So this is why, you know, I think, you know, from a scientific point of view, from a data driven point of view, the way to do this is to do the appropriate trials and get the answer. COOPER: Dr. Redfield, we appreciate your time and all your efforts on

people's behalf. Thank you very much.

REDFIELD: Thank you both, Anderson and Sanjay. Thanks. God bless. Bye- bye.

GUPTA: Thank you, sir.

COOPER: Thank you. Up next, we'll talk with a California man who has recovered from the virus and his plasma is now being used to treat some pandemic patients. We'll be right back.



COOPER: Welcome back to our CNN Global Town Hall. Sanjay, we were just talking to the head of the C.D.C. I'm wondering what you made of his comments.

Obviously, he's in a position of, you know, trying to focus on the science when obviously, there's other considerations in the Taskforce.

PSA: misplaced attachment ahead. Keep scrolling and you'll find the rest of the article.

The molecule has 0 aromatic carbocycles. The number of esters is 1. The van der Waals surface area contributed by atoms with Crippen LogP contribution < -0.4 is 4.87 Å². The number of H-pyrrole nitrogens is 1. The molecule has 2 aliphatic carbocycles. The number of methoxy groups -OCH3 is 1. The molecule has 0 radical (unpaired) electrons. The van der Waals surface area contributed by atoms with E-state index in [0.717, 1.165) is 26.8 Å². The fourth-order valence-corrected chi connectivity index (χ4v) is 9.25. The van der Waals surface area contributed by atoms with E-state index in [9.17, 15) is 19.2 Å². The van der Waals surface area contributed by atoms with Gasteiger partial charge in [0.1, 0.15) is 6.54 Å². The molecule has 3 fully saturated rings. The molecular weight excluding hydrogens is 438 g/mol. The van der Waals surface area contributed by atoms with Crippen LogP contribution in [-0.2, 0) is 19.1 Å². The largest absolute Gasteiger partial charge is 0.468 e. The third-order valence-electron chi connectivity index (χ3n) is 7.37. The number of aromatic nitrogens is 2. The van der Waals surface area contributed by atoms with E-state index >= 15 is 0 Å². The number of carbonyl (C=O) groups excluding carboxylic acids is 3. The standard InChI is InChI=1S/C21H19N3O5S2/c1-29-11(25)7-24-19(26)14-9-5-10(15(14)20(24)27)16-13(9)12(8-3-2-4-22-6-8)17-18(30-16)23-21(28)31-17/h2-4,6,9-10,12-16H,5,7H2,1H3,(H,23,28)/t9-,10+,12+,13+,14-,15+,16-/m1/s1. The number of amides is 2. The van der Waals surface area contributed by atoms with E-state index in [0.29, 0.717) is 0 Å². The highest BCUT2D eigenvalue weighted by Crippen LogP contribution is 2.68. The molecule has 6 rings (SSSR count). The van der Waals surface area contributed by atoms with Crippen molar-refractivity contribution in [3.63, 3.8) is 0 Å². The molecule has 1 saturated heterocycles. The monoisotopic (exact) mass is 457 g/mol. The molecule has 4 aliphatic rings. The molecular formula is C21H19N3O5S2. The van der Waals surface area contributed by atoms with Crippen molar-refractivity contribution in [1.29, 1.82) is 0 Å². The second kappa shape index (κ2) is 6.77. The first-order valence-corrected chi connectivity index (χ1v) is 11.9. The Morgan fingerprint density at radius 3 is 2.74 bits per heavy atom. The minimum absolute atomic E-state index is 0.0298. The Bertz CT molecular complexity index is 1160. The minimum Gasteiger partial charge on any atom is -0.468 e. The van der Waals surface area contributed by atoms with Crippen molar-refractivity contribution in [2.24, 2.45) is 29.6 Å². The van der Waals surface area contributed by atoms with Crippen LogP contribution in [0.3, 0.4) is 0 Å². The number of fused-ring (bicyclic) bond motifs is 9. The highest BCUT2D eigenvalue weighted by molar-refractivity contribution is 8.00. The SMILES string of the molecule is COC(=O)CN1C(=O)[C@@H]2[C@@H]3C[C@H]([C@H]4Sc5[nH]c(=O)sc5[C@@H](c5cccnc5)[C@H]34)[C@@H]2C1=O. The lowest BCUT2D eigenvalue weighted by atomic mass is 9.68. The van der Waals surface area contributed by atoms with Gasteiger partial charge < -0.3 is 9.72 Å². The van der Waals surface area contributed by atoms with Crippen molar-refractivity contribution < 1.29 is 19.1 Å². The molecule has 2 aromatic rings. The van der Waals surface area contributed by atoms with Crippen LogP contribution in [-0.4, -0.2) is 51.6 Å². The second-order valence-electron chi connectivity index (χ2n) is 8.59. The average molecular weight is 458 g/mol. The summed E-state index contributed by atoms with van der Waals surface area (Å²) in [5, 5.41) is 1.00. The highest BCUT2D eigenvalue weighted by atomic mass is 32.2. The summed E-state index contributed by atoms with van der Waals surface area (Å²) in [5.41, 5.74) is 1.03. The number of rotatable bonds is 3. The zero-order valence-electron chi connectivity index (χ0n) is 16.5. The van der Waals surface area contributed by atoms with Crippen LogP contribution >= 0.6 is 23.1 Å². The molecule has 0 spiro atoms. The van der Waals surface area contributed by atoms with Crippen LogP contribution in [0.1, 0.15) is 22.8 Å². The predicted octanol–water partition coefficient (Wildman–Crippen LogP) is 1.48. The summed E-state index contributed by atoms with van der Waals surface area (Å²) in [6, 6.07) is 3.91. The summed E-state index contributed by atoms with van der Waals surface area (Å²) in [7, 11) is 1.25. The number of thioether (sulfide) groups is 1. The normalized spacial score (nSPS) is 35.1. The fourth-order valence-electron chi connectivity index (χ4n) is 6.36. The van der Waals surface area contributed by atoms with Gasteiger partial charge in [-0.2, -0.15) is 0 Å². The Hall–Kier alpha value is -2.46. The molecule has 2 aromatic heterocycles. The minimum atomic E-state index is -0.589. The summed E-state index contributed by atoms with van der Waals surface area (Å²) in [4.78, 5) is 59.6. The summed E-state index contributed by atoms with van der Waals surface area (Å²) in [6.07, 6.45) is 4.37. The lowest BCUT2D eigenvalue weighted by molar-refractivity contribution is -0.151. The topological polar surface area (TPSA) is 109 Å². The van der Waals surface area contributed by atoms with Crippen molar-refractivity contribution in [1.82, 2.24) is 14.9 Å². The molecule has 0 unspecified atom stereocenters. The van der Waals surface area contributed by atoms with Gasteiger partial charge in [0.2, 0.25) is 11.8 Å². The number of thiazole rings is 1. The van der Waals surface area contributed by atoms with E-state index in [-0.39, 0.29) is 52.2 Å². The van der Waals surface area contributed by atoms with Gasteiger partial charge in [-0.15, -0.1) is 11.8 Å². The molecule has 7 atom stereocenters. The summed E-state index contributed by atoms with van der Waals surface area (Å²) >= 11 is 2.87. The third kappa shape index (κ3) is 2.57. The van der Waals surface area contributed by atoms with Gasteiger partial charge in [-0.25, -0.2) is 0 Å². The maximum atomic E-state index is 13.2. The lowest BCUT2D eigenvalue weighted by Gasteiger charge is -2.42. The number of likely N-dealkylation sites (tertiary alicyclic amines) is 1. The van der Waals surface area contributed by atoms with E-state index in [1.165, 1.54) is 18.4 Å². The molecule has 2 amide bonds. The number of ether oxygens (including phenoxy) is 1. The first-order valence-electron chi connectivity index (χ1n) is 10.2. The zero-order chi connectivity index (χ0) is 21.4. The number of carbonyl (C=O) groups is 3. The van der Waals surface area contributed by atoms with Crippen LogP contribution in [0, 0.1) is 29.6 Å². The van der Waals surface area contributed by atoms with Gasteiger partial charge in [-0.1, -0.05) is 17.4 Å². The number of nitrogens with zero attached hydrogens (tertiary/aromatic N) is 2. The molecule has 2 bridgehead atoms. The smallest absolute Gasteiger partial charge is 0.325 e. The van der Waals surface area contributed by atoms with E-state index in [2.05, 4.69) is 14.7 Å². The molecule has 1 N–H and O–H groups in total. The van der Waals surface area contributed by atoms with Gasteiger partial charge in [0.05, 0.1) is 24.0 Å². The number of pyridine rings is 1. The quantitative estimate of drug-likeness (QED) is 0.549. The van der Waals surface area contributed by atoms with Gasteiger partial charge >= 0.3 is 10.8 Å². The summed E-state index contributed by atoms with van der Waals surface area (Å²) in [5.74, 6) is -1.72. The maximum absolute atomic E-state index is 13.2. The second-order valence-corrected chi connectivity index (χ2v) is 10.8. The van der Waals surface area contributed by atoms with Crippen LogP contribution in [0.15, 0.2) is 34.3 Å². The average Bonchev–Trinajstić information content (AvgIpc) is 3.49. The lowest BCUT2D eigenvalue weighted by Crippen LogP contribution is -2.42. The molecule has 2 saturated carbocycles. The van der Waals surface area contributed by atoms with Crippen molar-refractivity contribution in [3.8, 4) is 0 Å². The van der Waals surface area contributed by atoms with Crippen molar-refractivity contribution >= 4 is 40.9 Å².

GUPTA: Yes, I mean, look, that last point that he was being asked about, you know, would you recommend this medication? I think it's such a crucial point. It's one of the questions that we get so much and you know, you heard his answer, I wouldn't recommend it, but I wouldn't not recommend it as well.

Which, you know, it obviously doesn't offer a lot of clarity to people. I think there's a lot of doctors who are, you know -- and healthcare professionals trying to decide right now whether to give that medication.

I think, you know, the answer is we don't know. And as you pointed out, that was an important example you gave, I mean, there can be real, you know, concerns about side effects here.